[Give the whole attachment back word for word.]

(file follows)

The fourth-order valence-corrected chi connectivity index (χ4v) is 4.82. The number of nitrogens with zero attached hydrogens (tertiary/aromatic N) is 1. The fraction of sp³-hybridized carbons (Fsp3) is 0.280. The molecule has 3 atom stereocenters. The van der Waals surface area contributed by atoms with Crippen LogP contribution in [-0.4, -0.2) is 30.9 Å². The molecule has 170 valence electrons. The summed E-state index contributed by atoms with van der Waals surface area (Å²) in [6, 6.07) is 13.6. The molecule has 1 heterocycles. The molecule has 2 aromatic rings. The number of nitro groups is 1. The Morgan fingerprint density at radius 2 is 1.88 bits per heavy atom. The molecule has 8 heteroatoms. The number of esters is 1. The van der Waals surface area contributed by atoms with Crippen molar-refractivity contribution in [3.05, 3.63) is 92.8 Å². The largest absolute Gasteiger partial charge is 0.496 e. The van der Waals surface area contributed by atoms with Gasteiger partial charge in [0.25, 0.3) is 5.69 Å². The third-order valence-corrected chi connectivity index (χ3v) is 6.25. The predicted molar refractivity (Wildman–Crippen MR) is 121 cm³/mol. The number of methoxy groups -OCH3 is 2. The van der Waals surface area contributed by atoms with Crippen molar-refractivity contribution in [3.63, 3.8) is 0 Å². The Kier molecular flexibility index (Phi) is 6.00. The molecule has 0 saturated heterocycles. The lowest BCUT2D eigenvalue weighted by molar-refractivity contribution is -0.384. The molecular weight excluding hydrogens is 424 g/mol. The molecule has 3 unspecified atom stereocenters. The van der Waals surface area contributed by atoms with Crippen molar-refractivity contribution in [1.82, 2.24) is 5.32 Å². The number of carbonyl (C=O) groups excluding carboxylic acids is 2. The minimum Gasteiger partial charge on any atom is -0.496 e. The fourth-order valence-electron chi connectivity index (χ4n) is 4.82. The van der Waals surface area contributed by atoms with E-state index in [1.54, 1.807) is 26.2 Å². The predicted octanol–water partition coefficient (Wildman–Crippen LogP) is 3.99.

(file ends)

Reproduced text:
The fourth-order valence-corrected chi connectivity index (χ4v) is 4.82. The number of nitrogens with zero attached hydrogens (tertiary/aromatic N) is 1. The fraction of sp³-hybridized carbons (Fsp3) is 0.280. The molecule has 3 atom stereocenters. The van der Waals surface area contributed by atoms with Crippen LogP contribution in [-0.4, -0.2) is 30.9 Å². The molecule has 170 valence electrons. The summed E-state index contributed by atoms with van der Waals surface area (Å²) in [6, 6.07) is 13.6. The molecule has 1 heterocycles. The molecule has 2 aromatic rings. The number of nitro groups is 1. The Morgan fingerprint density at radius 2 is 1.88 bits per heavy atom. The molecule has 8 heteroatoms. The number of esters is 1. The van der Waals surface area contributed by atoms with Crippen molar-refractivity contribution in [3.05, 3.63) is 92.8 Å². The largest absolute Gasteiger partial charge is 0.496 e. The van der Waals surface area contributed by atoms with Gasteiger partial charge in [0.25, 0.3) is 5.69 Å². The third-order valence-corrected chi connectivity index (χ3v) is 6.25. The predicted molar refractivity (Wildman–Crippen MR) is 121 cm³/mol. The number of methoxy groups -OCH3 is 2. The van der Waals surface area contributed by atoms with Crippen molar-refractivity contribution in [3.63, 3.8) is 0 Å². The Kier molecular flexibility index (Phi) is 6.00. The molecule has 0 saturated heterocycles. The lowest BCUT2D eigenvalue weighted by molar-refractivity contribution is -0.384. The molecular weight excluding hydrogens is 424 g/mol. The molecule has 3 unspecified atom stereocenters. The van der Waals surface area contributed by atoms with Crippen molar-refractivity contribution in [1.82, 2.24) is 5.32 Å². The number of carbonyl (C=O) groups excluding carboxylic acids is 2. The minimum Gasteiger partial charge on any atom is -0.496 e. The fourth-order valence-electron chi connectivity index (χ4n) is 4.82. The van der Waals surface area contributed by atoms with E-state index in [1.54, 1.807) is 26.2 Å². The predicted octanol–water partition coefficient (Wildman–Crippen LogP) is 3.99.